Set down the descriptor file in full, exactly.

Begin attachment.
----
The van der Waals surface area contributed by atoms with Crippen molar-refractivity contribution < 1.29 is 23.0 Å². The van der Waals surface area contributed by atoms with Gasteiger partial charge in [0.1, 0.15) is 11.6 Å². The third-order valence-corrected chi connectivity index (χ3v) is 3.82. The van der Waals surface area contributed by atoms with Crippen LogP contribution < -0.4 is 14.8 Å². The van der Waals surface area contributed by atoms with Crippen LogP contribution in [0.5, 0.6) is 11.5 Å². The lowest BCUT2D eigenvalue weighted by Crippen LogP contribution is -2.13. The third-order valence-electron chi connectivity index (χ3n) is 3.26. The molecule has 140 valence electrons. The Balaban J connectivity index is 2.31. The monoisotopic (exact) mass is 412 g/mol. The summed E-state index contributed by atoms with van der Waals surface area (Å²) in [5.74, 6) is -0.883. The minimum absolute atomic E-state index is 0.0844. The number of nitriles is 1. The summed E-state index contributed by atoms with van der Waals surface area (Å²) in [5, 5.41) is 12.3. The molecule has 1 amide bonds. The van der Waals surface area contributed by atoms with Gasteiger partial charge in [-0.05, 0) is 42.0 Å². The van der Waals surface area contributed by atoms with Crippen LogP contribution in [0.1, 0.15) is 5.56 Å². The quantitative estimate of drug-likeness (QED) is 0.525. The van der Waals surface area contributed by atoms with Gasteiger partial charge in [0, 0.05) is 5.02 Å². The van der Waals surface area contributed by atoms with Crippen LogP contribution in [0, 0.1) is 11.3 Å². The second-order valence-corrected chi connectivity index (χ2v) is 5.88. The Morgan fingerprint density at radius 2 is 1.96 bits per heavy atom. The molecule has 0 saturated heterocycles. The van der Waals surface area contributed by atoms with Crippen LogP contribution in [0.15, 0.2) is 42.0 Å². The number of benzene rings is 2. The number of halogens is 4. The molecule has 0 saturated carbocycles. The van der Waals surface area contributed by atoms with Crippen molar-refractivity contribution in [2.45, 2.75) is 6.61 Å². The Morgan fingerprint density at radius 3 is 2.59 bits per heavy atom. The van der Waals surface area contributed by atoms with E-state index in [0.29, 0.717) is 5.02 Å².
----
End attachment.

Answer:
The van der Waals surface area contributed by atoms with Crippen molar-refractivity contribution < 1.29 is 23.0 Å². The van der Waals surface area contributed by atoms with Gasteiger partial charge in [0.1, 0.15) is 11.6 Å². The third-order valence-corrected chi connectivity index (χ3v) is 3.82. The van der Waals surface area contributed by atoms with Crippen LogP contribution < -0.4 is 14.8 Å². The van der Waals surface area contributed by atoms with Crippen LogP contribution in [0.5, 0.6) is 11.5 Å². The lowest BCUT2D eigenvalue weighted by Crippen LogP contribution is -2.13. The third-order valence-electron chi connectivity index (χ3n) is 3.26. The molecule has 140 valence electrons. The Balaban J connectivity index is 2.31. The monoisotopic (exact) mass is 412 g/mol. The summed E-state index contributed by atoms with van der Waals surface area (Å²) in [5.74, 6) is -0.883. The minimum absolute atomic E-state index is 0.0844. The number of nitriles is 1. The summed E-state index contributed by atoms with van der Waals surface area (Å²) in [5, 5.41) is 12.3. The molecule has 1 amide bonds. The van der Waals surface area contributed by atoms with Gasteiger partial charge in [-0.05, 0) is 42.0 Å². The van der Waals surface area contributed by atoms with Crippen LogP contribution in [0.1, 0.15) is 5.56 Å². The quantitative estimate of drug-likeness (QED) is 0.525. The van der Waals surface area contributed by atoms with Gasteiger partial charge in [0, 0.05) is 5.02 Å². The van der Waals surface area contributed by atoms with Crippen LogP contribution in [0, 0.1) is 11.3 Å². The second-order valence-corrected chi connectivity index (χ2v) is 5.88. The Morgan fingerprint density at radius 2 is 1.96 bits per heavy atom. The molecule has 0 saturated heterocycles. The van der Waals surface area contributed by atoms with Crippen LogP contribution in [0.15, 0.2) is 42.0 Å². The number of benzene rings is 2. The number of halogens is 4. The molecule has 0 saturated carbocycles. The van der Waals surface area contributed by atoms with Crippen molar-refractivity contribution in [2.45, 2.75) is 6.61 Å². The Morgan fingerprint density at radius 3 is 2.59 bits per heavy atom. The van der Waals surface area contributed by atoms with E-state index in [0.29, 0.717) is 5.02 Å².